The features, objects, and advantages of the present invention will become more apparent from the detailed description set forth below when taken in conjunction with the drawings in which like reference characters identify correspondingly throughout and wherein:
FIG. 1 is a block diagram of a mobile telephone in the prior art;
FIG. 2 is a block diagram of a mobile telephone in an example of the invention; and
FIG. 3 is a block diagram of a status menu in an example of the invention.
II. Description of the Related Art
FIGS. 2-3 illustrate the configuration and operation of a mobile telephone in an example of the invention. FIG. 2 is a block diagram that depicts a mobile telephone 200. The mobile telephone 200 includes display 201, dialing buttons 202, menu scroll control 203, menu select control 204, control circuitry 205, and antenna 206. The control circuitry 205 includes menu logic 211 and status logic 212. Those skilled in the art will appreciate that FIG. 2 is simplified for clarity, and some conventional components are omitted. Those skilled in the art will also understand that FIG. 2 is a logical view of the control circuitry 205. The control circuitry 205 is implemented using processors, memory, software, control lines, and other conventional circuitry.
The menu logic 211 controls the display 201 to display menus 213. The menu logic 211 operates in response to control signals from dialing buttons 202, the menu scroll control 203, and the menu select control 204. The user navigates through the menus 213 to control the configuration and operation of the mobile telephone 200. The status logic 212 provides information to the menu logic 211 regarding the operational status for various aspects of the mobile telephone 200. The menu logic 211 controls the display 201 to display a status menu 214.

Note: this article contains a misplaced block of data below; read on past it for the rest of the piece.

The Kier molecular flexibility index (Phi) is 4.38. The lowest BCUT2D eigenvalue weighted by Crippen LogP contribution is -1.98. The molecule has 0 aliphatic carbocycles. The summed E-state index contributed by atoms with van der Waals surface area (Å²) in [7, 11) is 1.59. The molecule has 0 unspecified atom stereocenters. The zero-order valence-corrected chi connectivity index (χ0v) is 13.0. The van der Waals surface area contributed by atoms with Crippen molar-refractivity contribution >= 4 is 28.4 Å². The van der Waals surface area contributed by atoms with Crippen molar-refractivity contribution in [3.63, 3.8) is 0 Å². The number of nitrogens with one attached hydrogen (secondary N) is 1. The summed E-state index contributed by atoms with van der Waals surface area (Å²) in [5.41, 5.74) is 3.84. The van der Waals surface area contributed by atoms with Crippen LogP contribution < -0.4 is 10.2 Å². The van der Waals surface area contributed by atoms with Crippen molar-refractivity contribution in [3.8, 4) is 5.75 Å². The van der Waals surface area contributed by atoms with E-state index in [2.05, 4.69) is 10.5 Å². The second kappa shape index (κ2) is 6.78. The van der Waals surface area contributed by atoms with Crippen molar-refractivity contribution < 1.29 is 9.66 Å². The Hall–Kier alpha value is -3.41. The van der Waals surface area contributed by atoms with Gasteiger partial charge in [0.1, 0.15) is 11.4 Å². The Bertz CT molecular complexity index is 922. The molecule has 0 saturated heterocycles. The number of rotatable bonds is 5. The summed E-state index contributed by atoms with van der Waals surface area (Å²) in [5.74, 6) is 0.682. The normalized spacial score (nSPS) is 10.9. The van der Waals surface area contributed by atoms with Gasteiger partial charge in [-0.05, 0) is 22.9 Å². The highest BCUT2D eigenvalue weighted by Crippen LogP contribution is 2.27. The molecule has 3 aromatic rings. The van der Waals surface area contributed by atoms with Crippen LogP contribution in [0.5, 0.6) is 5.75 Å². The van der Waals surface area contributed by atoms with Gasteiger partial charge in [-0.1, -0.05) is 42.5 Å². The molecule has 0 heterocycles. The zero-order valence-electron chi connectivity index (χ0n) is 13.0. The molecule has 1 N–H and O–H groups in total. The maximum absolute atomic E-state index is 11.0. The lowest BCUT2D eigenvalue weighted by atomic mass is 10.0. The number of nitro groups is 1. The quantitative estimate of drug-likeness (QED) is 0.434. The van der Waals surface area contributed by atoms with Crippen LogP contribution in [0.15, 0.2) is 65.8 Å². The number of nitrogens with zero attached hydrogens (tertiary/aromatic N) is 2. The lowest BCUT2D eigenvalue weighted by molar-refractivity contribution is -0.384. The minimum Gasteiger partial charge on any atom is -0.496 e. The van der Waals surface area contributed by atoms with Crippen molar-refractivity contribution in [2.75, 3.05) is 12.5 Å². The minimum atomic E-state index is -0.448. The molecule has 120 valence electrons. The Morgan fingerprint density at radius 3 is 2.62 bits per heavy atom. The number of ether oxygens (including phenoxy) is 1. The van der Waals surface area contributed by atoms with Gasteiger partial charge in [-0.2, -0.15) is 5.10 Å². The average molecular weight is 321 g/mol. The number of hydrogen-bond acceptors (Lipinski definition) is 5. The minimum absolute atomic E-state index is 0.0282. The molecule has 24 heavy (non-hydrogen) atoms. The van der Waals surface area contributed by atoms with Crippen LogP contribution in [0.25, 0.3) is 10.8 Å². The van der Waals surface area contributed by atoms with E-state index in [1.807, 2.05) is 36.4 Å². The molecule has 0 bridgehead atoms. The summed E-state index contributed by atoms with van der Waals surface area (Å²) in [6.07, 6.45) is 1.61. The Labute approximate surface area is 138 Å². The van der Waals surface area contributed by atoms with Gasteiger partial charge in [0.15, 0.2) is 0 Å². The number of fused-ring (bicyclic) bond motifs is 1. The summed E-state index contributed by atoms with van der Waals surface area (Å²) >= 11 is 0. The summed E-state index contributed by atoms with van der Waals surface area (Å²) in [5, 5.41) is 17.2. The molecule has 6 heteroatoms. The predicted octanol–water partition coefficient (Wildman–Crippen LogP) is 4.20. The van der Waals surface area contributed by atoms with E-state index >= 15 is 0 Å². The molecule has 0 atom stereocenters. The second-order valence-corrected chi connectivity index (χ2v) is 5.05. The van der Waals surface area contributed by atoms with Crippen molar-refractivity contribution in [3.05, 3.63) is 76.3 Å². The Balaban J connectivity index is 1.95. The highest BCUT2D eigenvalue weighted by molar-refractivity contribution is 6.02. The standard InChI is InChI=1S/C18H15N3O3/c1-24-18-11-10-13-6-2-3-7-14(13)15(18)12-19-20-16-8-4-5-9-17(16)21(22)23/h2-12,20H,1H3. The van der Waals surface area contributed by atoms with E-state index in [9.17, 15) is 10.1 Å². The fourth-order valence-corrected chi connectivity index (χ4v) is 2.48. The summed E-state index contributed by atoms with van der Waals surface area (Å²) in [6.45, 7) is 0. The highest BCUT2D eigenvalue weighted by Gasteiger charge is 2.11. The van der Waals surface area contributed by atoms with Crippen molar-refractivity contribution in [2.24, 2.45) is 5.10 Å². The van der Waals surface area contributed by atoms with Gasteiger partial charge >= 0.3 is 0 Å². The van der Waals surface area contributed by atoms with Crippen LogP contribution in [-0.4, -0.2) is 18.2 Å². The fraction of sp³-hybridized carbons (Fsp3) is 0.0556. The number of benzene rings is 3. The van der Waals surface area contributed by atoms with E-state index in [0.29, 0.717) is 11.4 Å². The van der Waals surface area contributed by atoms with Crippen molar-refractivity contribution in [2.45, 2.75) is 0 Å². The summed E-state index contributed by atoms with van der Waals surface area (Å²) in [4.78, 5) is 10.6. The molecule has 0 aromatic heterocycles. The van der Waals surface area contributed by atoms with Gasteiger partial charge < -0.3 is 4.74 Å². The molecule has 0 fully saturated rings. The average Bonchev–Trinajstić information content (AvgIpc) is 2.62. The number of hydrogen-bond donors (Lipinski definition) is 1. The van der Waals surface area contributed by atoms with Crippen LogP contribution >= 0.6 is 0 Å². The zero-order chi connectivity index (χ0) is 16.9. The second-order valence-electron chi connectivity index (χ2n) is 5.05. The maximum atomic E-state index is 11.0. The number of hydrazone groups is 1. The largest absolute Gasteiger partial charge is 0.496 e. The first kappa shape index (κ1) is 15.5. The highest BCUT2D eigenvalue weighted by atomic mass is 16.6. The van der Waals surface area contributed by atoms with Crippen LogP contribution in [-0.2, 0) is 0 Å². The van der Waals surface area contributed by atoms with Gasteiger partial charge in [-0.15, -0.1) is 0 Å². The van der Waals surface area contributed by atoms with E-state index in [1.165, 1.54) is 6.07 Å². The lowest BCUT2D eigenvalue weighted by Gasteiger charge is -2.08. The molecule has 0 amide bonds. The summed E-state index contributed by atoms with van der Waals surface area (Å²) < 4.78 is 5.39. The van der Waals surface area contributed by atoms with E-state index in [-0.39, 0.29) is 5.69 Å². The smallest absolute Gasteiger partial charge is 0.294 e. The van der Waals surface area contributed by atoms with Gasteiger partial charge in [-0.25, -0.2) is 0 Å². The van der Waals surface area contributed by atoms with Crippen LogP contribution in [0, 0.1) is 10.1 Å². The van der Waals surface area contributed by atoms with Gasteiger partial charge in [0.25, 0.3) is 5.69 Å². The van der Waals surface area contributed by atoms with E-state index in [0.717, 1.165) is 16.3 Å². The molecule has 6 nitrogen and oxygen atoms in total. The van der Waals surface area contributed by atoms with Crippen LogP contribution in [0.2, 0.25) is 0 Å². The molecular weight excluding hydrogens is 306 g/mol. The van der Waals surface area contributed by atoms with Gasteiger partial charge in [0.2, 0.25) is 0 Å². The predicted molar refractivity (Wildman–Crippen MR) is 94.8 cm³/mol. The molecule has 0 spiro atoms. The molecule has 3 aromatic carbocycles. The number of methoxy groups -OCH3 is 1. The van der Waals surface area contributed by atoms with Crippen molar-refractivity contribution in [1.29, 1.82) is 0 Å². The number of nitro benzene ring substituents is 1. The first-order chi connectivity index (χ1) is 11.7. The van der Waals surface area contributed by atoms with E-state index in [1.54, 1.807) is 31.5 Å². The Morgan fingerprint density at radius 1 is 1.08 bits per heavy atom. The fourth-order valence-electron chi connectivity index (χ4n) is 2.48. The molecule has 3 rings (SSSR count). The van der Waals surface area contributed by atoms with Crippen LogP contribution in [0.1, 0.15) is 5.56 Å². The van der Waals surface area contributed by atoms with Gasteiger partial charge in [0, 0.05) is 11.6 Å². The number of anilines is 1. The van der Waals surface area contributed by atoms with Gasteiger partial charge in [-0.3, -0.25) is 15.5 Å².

FIG. 3 is a block diagram of the status menu 214 in an example of the invention. The status menu 214 displays an operational status indicator 300 that indicates the operational status for various aspects of the mobile telephone 200. Some examples of the operational status indicator include but are not limited to a positive indicator 301, a negative indicator 303, a non-applicable indicator 304, or graduated indicator 302 such as commonly used to indicate battery life. Some examples of the positive indicator 301 could be a happy face icon or any alphanumeric message such as “OK.” Some examples of the negative indicator 303 could be a frowning faced icon or any alphanumeric message such as “Low.” Some examples of a non-applicable indicator 304 could be a solid line, dashed line, or any alphanumeric display such as “N/A.”
The status menu 214 includes status for antenna position, battery power, memory capacity, car kit, security, self-test, and system locked/unlocked. The battery power status indicates available battery power. The memory capacity status indicates available memory capacity. The car kit status indicates the successful or unsuccessful operation of mobile telephone peripheral equipment in an automobile. The security status indicates the status of the mobile telephone security. The self-test status indicates the positive or negative result for a hardware validation and verification test. The system locked/unlocked status indicates if the mobile telephone is in a locked or unlocked condition.